A Swift Pure Cry by Siobhan Dowd.
Random House: NY, 2007.
Originally David Fickling Books: Oxford, England, 2006.

Siobhan Dowd's first novel is a cry-your-eyes-out story. It is riveting and stirring. I cried half the way through it and wanted to shake the citizens of the town for ignoring Shell's problems-things the whole town was aware of.

Shell's mother died more than a year ago. Her father's inability to cope leaves her to raise her two younger siblings. Dealing with her own grief and teen concerns, she needs guidance which she doesn't receive, until the unthinkable happens, landing her in the middle of what the local authorities consider a murder case. Gossip and her father's guilty conscience compound the suspicion surrounding her.

There is so much going on in this story. It totally took me by surprise. It also brought up so many feelings from my adolescent years. It deals with a village that is secretive and gossipy, saying they look out for their own, and not doing so. It deals with teen pregnancy-the desperation of keeping it a secret (although that's not really possible), the heavy burden of guilt which keeps them from asking for the help they need, and the isolation that the situation propels the teens into. It compares a young caring priest who personally wants to help the needy with the more experienced, politically-minded pastor who cautions him about getting involved. Most surprising is the case of the dead babies with the detective's determination to pin them on Shell even when the facts are not adding up.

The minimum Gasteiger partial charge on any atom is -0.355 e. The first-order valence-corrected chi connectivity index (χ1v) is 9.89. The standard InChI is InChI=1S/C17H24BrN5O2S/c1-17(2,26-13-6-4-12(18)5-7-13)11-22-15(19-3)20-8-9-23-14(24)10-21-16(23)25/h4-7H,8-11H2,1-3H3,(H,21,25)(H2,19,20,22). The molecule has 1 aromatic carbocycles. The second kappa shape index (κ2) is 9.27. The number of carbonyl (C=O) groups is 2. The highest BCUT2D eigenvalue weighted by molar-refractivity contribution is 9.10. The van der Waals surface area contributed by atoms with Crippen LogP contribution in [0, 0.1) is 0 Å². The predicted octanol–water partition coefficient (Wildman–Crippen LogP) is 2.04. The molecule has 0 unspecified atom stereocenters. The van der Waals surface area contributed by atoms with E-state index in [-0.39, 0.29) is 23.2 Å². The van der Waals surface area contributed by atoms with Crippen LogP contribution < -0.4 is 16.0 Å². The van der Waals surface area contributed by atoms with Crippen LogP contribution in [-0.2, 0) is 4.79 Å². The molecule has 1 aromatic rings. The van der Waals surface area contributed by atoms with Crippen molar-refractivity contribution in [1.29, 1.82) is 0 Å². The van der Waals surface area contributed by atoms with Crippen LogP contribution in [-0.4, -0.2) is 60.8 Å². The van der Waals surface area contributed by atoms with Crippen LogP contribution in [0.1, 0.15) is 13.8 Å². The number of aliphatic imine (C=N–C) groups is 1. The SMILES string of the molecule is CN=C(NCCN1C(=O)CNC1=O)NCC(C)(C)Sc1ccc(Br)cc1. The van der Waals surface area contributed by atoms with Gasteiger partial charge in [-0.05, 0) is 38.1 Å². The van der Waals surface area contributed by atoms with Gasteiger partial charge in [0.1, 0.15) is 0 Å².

Looking at the plot of the book, it might seem like it's such a lot of trouble and just thoroughly depressing. There is a strength in Shell, though, that makes you believe somehow it will be okay. There is also beauty in the writing of the story and Shell's character. A wonderful surprise also was Father Rose, of which I believe there are too few in the world. He reached out to Shell when no one else did.

When I finished the book, I did some searching to find more about the author. I was sad to see that she died in 2007.

related-teen pregnancy, alcoholism, death of a parent, dating, family problems, Ireland, Catholic priests, spirituality, life in small towns, birth, care of children
RL=YA-adult, mature content

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